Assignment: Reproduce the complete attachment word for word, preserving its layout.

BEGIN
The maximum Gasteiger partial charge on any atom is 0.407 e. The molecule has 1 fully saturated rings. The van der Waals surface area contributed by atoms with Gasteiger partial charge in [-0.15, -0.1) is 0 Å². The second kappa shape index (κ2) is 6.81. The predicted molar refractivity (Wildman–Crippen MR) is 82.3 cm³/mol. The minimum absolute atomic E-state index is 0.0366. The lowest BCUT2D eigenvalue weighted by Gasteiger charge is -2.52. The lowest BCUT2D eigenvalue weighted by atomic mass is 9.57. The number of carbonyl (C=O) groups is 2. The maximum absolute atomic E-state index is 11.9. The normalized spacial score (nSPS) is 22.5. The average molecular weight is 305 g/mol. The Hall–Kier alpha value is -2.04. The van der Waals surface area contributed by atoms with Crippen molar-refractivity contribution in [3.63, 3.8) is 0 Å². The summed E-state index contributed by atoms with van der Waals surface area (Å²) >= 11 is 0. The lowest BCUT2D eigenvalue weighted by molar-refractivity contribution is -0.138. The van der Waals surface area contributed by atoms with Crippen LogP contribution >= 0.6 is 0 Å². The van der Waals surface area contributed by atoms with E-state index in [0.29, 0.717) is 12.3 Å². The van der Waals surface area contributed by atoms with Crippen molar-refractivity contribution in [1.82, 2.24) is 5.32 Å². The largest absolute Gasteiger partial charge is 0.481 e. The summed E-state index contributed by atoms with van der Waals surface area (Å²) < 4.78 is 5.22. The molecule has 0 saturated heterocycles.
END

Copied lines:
The maximum Gasteiger partial charge on any atom is 0.407 e. The molecule has 1 fully saturated rings. The van der Waals surface area contributed by atoms with Gasteiger partial charge in [-0.15, -0.1) is 0 Å². The second kappa shape index (κ2) is 6.81. The predicted molar refractivity (Wildman–Crippen MR) is 82.3 cm³/mol. The minimum absolute atomic E-state index is 0.0366. The lowest BCUT2D eigenvalue weighted by Gasteiger charge is -2.52. The lowest BCUT2D eigenvalue weighted by atomic mass is 9.57. The number of carbonyl (C=O) groups is 2. The maximum absolute atomic E-state index is 11.9. The normalized spacial score (nSPS) is 22.5. The average molecular weight is 305 g/mol. The Hall–Kier alpha value is -2.04. The van der Waals surface area contributed by atoms with Crippen molar-refractivity contribution in [3.63, 3.8) is 0 Å². The summed E-state index contributed by atoms with van der Waals surface area (Å²) >= 11 is 0. The lowest BCUT2D eigenvalue weighted by molar-refractivity contribution is -0.138. The van der Waals surface area contributed by atoms with Crippen LogP contribution >= 0.6 is 0 Å². The van der Waals surface area contributed by atoms with E-state index in [0.29, 0.717) is 12.3 Å². The van der Waals surface area contributed by atoms with Crippen molar-refractivity contribution in [1.82, 2.24) is 5.32 Å². The largest absolute Gasteiger partial charge is 0.481 e. The summed E-state index contributed by atoms with van der Waals surface area (Å²) < 4.78 is 5.22. The molecule has 0 saturated heterocycles.